The TPP negotiations were driven by Japan and the United States, whose economic muscle provided them with leverage over the smaller economies involved in the deal. Access to these largest markets was the greatest incentive for many of the agreement’s smaller members, but the TPP was also a deal that both Japan and the United States viewed positively for some time. In the United States, this changed during the twilight of President Obama’s tenure in the White House. Despite his ardent support for the deal, both of the candidates vying to replace him in the 2016 US presidential election voiced their opposition to the TPP. Although it has been projected that only 0.1 percent of the US labour force was at risk of being negatively affected by the deal, the anti-TPP rhetoric seen in the 2016 elections appear to have extinguished hopes for the deal’s approval. In Japan, the story has been very different, with the government of Prime Minister Shinzo Abe becoming the first and only government to ratify the TPP. While opposition exists in the ASEAN countries and other economies within the agreement, it appears highly likely that the TPP could have been ratified by all countries involved if the United States would have lent its continued support to the agreement.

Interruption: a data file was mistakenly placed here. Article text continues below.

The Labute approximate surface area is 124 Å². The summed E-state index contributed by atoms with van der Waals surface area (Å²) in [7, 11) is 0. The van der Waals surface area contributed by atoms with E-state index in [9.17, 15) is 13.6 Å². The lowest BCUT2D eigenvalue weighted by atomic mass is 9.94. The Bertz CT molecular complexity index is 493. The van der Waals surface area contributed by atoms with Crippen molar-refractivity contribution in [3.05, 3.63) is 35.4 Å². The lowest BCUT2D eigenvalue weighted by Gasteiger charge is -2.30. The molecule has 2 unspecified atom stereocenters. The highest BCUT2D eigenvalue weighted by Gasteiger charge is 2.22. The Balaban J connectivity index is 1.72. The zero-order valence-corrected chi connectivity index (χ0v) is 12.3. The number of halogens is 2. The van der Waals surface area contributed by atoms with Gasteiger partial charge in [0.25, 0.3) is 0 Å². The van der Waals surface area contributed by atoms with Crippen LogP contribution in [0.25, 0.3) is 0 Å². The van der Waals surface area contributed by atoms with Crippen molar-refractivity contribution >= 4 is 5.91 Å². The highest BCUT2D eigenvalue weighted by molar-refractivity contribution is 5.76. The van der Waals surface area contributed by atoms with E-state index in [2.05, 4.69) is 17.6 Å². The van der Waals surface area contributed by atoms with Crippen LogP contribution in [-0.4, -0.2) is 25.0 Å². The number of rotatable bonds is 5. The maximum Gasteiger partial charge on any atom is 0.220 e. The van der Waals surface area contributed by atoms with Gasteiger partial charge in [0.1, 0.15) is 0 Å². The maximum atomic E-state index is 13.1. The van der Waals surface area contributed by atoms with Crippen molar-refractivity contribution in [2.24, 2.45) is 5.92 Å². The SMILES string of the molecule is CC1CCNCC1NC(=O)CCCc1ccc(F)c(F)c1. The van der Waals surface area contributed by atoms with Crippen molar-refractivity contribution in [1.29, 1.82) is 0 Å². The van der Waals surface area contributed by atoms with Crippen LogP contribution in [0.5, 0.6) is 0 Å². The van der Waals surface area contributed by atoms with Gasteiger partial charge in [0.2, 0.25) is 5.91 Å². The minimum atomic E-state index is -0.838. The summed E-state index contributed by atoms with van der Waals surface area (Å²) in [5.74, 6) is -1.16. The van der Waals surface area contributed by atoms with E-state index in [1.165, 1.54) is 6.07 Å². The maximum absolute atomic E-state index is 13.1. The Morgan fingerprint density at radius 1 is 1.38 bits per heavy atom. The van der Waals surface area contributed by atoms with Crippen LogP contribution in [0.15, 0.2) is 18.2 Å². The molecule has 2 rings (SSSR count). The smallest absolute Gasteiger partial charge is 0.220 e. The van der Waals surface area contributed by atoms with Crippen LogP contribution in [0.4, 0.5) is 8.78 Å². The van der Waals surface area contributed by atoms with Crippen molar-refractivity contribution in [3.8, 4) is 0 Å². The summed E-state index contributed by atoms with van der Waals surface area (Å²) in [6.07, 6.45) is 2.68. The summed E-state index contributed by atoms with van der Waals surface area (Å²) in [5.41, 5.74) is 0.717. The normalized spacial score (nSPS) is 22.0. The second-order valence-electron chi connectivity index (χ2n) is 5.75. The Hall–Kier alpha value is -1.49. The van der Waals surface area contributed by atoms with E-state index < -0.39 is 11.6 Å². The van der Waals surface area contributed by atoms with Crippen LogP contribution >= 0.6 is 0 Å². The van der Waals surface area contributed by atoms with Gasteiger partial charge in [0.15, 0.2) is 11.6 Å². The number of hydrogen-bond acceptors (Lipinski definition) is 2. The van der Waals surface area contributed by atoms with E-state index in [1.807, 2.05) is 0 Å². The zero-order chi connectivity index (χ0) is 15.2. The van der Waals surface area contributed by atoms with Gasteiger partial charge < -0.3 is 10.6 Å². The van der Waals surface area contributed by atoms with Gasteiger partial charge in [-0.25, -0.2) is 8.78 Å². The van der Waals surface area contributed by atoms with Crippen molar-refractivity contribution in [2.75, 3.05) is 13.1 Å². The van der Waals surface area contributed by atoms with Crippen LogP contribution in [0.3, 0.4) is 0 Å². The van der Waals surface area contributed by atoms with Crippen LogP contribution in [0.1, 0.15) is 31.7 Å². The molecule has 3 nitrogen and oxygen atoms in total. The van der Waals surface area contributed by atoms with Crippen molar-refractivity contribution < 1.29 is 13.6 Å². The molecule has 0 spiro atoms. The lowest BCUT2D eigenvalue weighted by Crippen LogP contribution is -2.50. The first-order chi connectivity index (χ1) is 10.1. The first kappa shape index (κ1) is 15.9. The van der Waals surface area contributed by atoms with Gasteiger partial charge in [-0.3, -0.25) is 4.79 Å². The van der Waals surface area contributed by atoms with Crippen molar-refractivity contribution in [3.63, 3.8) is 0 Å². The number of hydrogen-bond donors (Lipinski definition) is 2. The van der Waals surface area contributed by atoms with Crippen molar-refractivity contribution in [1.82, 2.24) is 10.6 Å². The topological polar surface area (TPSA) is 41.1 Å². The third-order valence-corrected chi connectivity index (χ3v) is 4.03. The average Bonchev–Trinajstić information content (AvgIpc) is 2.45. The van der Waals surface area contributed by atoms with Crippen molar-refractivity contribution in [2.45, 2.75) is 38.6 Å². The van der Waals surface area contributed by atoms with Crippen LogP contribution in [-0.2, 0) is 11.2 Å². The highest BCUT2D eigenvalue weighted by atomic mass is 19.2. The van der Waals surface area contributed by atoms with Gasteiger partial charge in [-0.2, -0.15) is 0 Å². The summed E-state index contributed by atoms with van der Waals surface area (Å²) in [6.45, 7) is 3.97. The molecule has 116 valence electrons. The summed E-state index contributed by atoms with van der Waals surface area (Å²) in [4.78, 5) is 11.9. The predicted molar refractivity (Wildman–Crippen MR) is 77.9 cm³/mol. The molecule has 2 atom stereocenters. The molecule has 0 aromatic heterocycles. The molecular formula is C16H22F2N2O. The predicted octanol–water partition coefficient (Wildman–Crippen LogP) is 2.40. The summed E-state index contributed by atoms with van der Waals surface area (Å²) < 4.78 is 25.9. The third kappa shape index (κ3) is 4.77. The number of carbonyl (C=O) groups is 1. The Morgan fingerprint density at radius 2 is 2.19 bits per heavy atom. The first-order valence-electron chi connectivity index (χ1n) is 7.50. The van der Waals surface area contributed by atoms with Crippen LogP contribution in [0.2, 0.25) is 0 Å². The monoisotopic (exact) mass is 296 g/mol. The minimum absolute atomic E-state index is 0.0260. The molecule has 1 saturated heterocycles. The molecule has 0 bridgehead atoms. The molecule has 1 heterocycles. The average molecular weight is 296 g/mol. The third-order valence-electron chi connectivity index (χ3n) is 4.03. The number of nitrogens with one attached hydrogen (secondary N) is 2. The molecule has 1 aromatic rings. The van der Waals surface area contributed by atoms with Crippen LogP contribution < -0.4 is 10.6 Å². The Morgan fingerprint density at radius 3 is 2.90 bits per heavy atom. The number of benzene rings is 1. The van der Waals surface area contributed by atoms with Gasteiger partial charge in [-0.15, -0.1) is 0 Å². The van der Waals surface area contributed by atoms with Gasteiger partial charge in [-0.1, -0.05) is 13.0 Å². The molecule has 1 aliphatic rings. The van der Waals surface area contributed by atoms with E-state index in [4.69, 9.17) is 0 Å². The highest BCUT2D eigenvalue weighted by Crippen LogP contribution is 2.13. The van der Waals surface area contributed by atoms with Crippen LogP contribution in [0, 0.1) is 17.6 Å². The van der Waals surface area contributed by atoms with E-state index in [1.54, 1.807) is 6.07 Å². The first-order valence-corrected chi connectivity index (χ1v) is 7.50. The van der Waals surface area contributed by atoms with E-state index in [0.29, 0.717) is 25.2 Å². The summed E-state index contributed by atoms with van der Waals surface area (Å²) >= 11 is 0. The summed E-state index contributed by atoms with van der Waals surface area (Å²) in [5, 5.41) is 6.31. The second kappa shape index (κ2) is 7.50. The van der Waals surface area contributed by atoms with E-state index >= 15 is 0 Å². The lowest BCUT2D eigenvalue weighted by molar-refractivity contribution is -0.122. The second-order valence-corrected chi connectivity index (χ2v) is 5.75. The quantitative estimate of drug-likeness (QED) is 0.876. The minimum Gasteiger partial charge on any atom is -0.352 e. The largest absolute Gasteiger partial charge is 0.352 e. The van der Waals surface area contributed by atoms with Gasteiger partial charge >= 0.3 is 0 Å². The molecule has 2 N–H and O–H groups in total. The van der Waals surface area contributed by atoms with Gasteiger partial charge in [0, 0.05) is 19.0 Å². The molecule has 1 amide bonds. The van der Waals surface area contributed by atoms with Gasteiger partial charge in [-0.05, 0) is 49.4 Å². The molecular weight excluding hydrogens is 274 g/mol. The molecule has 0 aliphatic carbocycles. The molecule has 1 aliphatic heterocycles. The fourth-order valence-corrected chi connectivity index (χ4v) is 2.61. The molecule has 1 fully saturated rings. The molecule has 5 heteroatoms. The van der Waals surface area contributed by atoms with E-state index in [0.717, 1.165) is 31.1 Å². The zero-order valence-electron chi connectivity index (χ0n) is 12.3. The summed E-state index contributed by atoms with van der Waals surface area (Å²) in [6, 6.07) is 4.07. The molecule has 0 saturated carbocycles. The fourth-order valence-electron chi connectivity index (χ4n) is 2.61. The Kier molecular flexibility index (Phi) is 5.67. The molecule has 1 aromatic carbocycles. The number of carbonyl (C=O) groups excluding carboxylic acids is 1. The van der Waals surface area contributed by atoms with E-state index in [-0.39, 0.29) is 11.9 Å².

Trade in the Asia-Pacific Region

Many countries in the Asia-Pacific region supported the TPP, and ongoing talks for the RCEP and the Free Trade Area of the Asia Pacific (FTAAP) indicate the region’s continued interest in trade liberalization arrangements. Trade in the Asia-Pacific is complicated by the economic diversity of the countries that reside within the region. While established economies such as Japan or even the Republic of Korea (Korea) specialize in the creation of intellectual property and engage more heavily in research and development, other countries such as China or Vietnam are more involved in manufacturing. This creates a gap between the priorities of these countries when determining the rules for trade and investment with one another.